With so little of humour in our lives these days, no one should honestly begrudge us this chance of laughing at ourselves
An idle mind is certainly a devil's workshop. In these days of a confined existence, with the coronavirus pandemic running riot all across the globe, the mind works overtime, losing itself in myriad thoughts. There are in us the naughty feelings as well, related to conditions that could probably arise in the case of translations from Bangla into English. We speak of literal translations, which might arouse in the reader or the listener a wave of hilarity.
Think of the stern question, tumi peyechho ta ki? Give it an English turn, as in what have you found? Of course it does not make quite proper sense, but we do need humour at times like this, don't we? There are stubborn people we refer to as gharh terha. How does crooked shoulder sound? Try it out before your friends. There are times when we ask our friends to sing and all too often you will get the response from them, aaj amar golla ta boshe gechhe. Translate it, word for word: today my throat has sat down.
It is all so very silly, but we do need such silliness even in our advancing years. With so little of humour in our lives these days, no one should honestly begrudge us this chance of laughing at ourselves. We know of someone who might be a mojar manush. What if we refer to him in English as a tasty man? Or think of that rosher manush, our juicy man. Something is always lost in translation, but you can be quite sure that when it is literal translation you go into, the possibility of something being lost along the way is rather slim. Dwell on that little girl in the family who is a boi poka, a bookworm. Well, bookworm is okay, but wouldn't the proper term be bibliophile?
But let that be. Have you come across the pretty drooling description of a young man as shaheb-er moto dekhte? In other words, he looks like a sahib. In other words again, he looks like an Englishman, a white man as such and so is rather heroic in appearance. And now let's think of all those oleaginous people to whom sycophancy is second nature. Shey khomotaban lokder ke tel dae. Render it into English: he gives oil to powerful people. It does not get you anywhere, but you just might have a bellyful of laughter. A politician's struggle in the old pre-partition days was referred to in the newspapers thus: He fought tooth and nail for his people. Some smart young journalist, working for a Bangla newspaper, put it thus: tini dnaate nokhe tar jonogoner jonno lorhechhen.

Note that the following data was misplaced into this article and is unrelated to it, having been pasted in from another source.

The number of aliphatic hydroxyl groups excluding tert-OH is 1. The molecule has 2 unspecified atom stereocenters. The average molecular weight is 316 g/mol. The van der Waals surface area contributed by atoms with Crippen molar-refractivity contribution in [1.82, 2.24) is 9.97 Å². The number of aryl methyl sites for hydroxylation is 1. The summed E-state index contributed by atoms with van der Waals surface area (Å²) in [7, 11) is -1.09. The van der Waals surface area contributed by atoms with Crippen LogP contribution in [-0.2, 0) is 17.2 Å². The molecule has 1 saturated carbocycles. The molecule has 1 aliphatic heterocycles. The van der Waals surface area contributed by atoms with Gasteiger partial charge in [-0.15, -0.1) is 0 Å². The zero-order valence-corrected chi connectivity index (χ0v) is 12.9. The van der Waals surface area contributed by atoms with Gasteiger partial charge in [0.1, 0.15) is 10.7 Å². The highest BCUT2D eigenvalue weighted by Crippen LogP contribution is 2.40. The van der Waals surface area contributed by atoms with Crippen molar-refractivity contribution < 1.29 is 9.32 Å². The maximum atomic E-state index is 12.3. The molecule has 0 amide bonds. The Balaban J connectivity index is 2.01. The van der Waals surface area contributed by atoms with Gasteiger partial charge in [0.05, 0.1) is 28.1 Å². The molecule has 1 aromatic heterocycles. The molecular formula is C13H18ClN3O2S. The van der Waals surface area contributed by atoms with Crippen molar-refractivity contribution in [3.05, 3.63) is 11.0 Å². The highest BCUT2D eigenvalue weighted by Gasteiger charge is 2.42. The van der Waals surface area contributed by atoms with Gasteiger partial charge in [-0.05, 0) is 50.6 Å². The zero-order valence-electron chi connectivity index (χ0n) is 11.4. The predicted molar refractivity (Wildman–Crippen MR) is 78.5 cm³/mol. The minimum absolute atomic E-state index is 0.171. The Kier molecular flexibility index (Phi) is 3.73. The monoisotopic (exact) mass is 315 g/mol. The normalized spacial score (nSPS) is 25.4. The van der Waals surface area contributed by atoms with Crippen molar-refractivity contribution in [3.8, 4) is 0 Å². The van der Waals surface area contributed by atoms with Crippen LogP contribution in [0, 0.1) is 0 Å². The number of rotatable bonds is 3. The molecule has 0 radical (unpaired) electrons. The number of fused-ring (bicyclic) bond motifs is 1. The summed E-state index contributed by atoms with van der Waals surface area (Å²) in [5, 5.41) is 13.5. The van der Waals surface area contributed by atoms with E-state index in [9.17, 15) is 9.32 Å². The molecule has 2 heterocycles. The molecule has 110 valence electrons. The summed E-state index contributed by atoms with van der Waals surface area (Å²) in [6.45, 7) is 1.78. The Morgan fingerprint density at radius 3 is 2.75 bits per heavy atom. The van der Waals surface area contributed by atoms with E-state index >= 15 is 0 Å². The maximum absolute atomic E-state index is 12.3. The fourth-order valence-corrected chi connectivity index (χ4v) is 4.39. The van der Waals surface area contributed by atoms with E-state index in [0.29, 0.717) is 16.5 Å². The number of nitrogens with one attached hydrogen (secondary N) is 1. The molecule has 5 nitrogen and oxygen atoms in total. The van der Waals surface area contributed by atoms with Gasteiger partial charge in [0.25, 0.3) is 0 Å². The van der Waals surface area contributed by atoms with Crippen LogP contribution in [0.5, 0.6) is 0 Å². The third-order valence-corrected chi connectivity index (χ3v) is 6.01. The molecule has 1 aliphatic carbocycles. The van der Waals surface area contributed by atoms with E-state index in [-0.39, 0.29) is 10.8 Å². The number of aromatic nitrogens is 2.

Exhausted? But wait. When someone tells you, shoja angule ghee uthena, you tend to take a good, long look at your finger and that can of ghee before you. A housewife, irritated by her child's pranks, might scream, shey amar matha kheye fello … he is eating my head. Absolute horror there, a hint of cannibalism. We demean someone who may not be very intelligent thus: tar matha mota. Think of the literal rendering of the phrase into he has a fat head. Now go to the term dnaat bhanga jobab. A teeth-breaking response? You can imagine the teeth splintering into pieces at the sound of the words flowing from the one on the offensive. All too often we look askance at people who have enriched themselves through corruption. They are people who have become angul phule kola gachh. Fingers swollen into banana plants?
We come across some bishaal hridoyer manush at one point or another. They are men in possession of large hearts. There are those given to an employment of violent language, as in the warning they serve on people they cannot tolerate: chokh tule felbo or tore kacha khaiya falamu. Translate it. It will give you the shivers. When someone grows too big for his boots, we say tar haat paa lomba hoye gechhe. How would you respond? His hands and legs have grown bigger? And here's one more: My son has grown on milk and rice. Amar chhele dudhe bhaate borho hoyechhe.
So there we are, in this little exercise at humour in these dark times. Remember the story we were told by our uncles ages ago of the Bengali trying to explain a scythe, or kaachi, to his English boss --- and this was in British colonial times: one side plain and one side khaskhadakhas?